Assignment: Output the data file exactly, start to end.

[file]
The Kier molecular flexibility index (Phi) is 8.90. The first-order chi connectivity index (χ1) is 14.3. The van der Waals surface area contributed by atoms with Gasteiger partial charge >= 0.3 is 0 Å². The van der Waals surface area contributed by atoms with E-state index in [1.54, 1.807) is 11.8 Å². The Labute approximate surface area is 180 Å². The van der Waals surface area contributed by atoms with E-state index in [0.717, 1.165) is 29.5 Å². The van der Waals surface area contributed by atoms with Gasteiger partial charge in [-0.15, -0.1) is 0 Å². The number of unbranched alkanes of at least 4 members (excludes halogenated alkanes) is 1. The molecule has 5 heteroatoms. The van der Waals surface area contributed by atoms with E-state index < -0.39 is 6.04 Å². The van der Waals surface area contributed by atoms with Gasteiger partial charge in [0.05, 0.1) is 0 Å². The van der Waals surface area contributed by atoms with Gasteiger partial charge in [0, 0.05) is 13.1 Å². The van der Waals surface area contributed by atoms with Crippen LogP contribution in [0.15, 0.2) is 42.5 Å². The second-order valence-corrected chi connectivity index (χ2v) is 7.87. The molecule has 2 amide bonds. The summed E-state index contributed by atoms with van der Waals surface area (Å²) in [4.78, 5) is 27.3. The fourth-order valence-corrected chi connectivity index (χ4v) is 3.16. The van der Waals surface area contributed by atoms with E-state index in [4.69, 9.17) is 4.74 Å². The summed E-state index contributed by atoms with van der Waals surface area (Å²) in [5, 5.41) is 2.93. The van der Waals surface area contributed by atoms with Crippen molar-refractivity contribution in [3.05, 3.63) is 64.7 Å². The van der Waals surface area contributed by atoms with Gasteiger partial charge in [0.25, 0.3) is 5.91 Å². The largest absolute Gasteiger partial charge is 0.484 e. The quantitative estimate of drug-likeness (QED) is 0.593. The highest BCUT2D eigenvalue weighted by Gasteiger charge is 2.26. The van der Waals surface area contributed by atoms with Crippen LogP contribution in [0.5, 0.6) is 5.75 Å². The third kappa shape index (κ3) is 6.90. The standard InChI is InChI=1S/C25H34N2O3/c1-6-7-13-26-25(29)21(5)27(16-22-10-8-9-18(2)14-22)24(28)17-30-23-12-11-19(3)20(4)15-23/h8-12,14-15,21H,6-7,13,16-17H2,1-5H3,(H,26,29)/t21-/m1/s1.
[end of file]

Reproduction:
The Kier molecular flexibility index (Phi) is 8.90. The first-order chi connectivity index (χ1) is 14.3. The van der Waals surface area contributed by atoms with Gasteiger partial charge >= 0.3 is 0 Å². The van der Waals surface area contributed by atoms with E-state index in [1.54, 1.807) is 11.8 Å². The Labute approximate surface area is 180 Å². The van der Waals surface area contributed by atoms with E-state index in [0.717, 1.165) is 29.5 Å². The van der Waals surface area contributed by atoms with Gasteiger partial charge in [-0.15, -0.1) is 0 Å². The number of unbranched alkanes of at least 4 members (excludes halogenated alkanes) is 1. The molecule has 5 heteroatoms. The van der Waals surface area contributed by atoms with E-state index < -0.39 is 6.04 Å². The van der Waals surface area contributed by atoms with Gasteiger partial charge in [0.05, 0.1) is 0 Å². The van der Waals surface area contributed by atoms with Gasteiger partial charge in [0, 0.05) is 13.1 Å². The van der Waals surface area contributed by atoms with Crippen LogP contribution in [0.15, 0.2) is 42.5 Å². The second-order valence-corrected chi connectivity index (χ2v) is 7.87. The molecule has 2 amide bonds. The summed E-state index contributed by atoms with van der Waals surface area (Å²) in [4.78, 5) is 27.3. The fourth-order valence-corrected chi connectivity index (χ4v) is 3.16. The van der Waals surface area contributed by atoms with E-state index in [4.69, 9.17) is 4.74 Å². The summed E-state index contributed by atoms with van der Waals surface area (Å²) in [5, 5.41) is 2.93. The van der Waals surface area contributed by atoms with Crippen molar-refractivity contribution in [3.05, 3.63) is 64.7 Å². The van der Waals surface area contributed by atoms with Gasteiger partial charge in [0.25, 0.3) is 5.91 Å². The largest absolute Gasteiger partial charge is 0.484 e. The quantitative estimate of drug-likeness (QED) is 0.593. The highest BCUT2D eigenvalue weighted by Gasteiger charge is 2.26. The van der Waals surface area contributed by atoms with Crippen LogP contribution in [0.5, 0.6) is 5.75 Å². The third kappa shape index (κ3) is 6.90. The standard InChI is InChI=1S/C25H34N2O3/c1-6-7-13-26-25(29)21(5)27(16-22-10-8-9-18(2)14-22)24(28)17-30-23-12-11-19(3)20(4)15-23/h8-12,14-15,21H,6-7,13,16-17H2,1-5H3,(H,26,29)/t21-/m1/s1.